Another 28% presumably already confessed for one reason or another. 5% are out of your hands now and you are left with 54%. You don't have these people's confessions yet. You may or may not have enough evidence to prosecute the guy without it, but effectively you have ten more days. You won't use them?

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For some reason JT won't accept my longer reply, so here's the abstract. I apologise for being so short, its not an insult, it is simply that I don't want to retype the whole thing again.

You maintained that the prosecutor wouldn't accept any case that didn't meet high standards, presumably in terms of evidence. Just picture the scene, you're interrogating the suspect. You lay out the evidence and say, "Look, I've got enough to convict. Make life easy for yourself and confess. You'll get a lighter sentence and I get to go home and sleep.". Why would any logical and sane person refuse? (This is the so-called "reasonable man" test, and standard in testing legal logic).

The answer is that no sane man would refuse. Yet 54% of suspects refuse not once, but for more than 10 days. This shows that the prosecutors have NO evidence. But if they have no evidence then what can another 13 days do that they haven't done in 10 days? These individuals are obviously psychologically strong if 10 days of questioning haven't had the desire effect. What more could legally be done in those 13 days?

The answer is, "Nothing legal". You could instruct the police to take them into a supply closet and "convince" the suspect with broom handles, you could "medicate" their food, you could just take their personal seal and stamp the document, you could deny them sleep and other human rights until their will breaks (72 hours would be enough).

Of course all these things would be obvious on a video recording. It would take a lot of effort to digitally create a video of the suspect signing, or erase bruises, or voice-over slurred speech from medication or severe sleep deprivation.

Simply put, there are no good reasons to exclude video taping of confessions, and many, many bad ones. The fact that the police and prosecutors are resisting this so strongly makes them look guilty as sin.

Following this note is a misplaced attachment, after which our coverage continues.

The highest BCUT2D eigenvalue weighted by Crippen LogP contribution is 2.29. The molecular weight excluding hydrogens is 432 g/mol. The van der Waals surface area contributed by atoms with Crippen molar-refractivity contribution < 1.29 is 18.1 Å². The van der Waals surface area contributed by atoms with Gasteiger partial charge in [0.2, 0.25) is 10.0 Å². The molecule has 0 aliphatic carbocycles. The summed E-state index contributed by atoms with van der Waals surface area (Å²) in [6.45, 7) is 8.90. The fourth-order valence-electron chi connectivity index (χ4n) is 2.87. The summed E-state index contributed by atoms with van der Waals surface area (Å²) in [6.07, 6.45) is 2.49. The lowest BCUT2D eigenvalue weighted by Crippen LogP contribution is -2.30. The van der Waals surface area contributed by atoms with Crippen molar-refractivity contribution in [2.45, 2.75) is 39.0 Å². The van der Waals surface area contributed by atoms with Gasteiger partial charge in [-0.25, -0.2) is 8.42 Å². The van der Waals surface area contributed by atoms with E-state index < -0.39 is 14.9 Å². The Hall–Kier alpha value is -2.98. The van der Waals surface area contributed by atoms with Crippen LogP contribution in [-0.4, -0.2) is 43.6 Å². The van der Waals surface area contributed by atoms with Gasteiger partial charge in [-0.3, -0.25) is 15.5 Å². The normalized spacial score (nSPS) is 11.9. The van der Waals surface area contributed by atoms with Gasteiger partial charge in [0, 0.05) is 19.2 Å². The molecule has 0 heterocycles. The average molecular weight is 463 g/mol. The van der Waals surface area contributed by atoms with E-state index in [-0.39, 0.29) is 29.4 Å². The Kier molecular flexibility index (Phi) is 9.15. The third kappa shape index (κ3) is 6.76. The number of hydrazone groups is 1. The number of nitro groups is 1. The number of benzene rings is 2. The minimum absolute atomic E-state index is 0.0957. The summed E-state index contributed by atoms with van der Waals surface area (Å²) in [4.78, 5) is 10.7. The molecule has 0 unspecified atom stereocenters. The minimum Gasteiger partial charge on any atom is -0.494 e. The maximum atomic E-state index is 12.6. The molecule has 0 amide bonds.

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What? The Japanese police having idiots with bad days too?

Nooooooo! Heaven forbid!

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The police should have to do this already! It's not expensive ! The should be there to protect the innocent and also make sure they have the guilty person.

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If the price of reducing Enzai is a rise in crime to say the American level, is that a good trade for the average Japanese?

Lets ask that average Japanese after he has been arrested and convicted for a crime he didnt commit, lost his job, lost is family, never seen his kids again, shunned by family and society from this point onwards, all because someone else hacked into his computer to send threatening mails. Or accused him of groping them to get money. Or was guilty o being foreign in the wrong place at the wrong time.Or...

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Despite the legal questions related to police deception, false evidence ploy during interrogation are generally legal, and these ploys increase the likelihood of false confession. If the suspect recants the confession and then goes to trial, how do Japan's legal system evaluate confession evidence? In Japan, legal system rely on confession evidence more than other forms of evidence. The proposal of filming interrogation is important because it will change in how interview and interrogation will be conducted in the country. If the police interrogations are recorded, the deception, once hidden within the secretive interrogation process, now becomes clearer, and more likely to be viewed by judges and other observers, and more likely to be studied in detail and evaluate interrogation strategies and confession evidence.

In some cases, Defense Attorneys should attempt to introduce an expert witness in the area of false confessions. Rather than focusing primarily on the defendant, the Defense Attorney should focus on how interrogation strategies and false evidence ploys to influence false confessions. If the interrogation includes police deception, defense attorneys should interview the police officers who interrogated the defendant.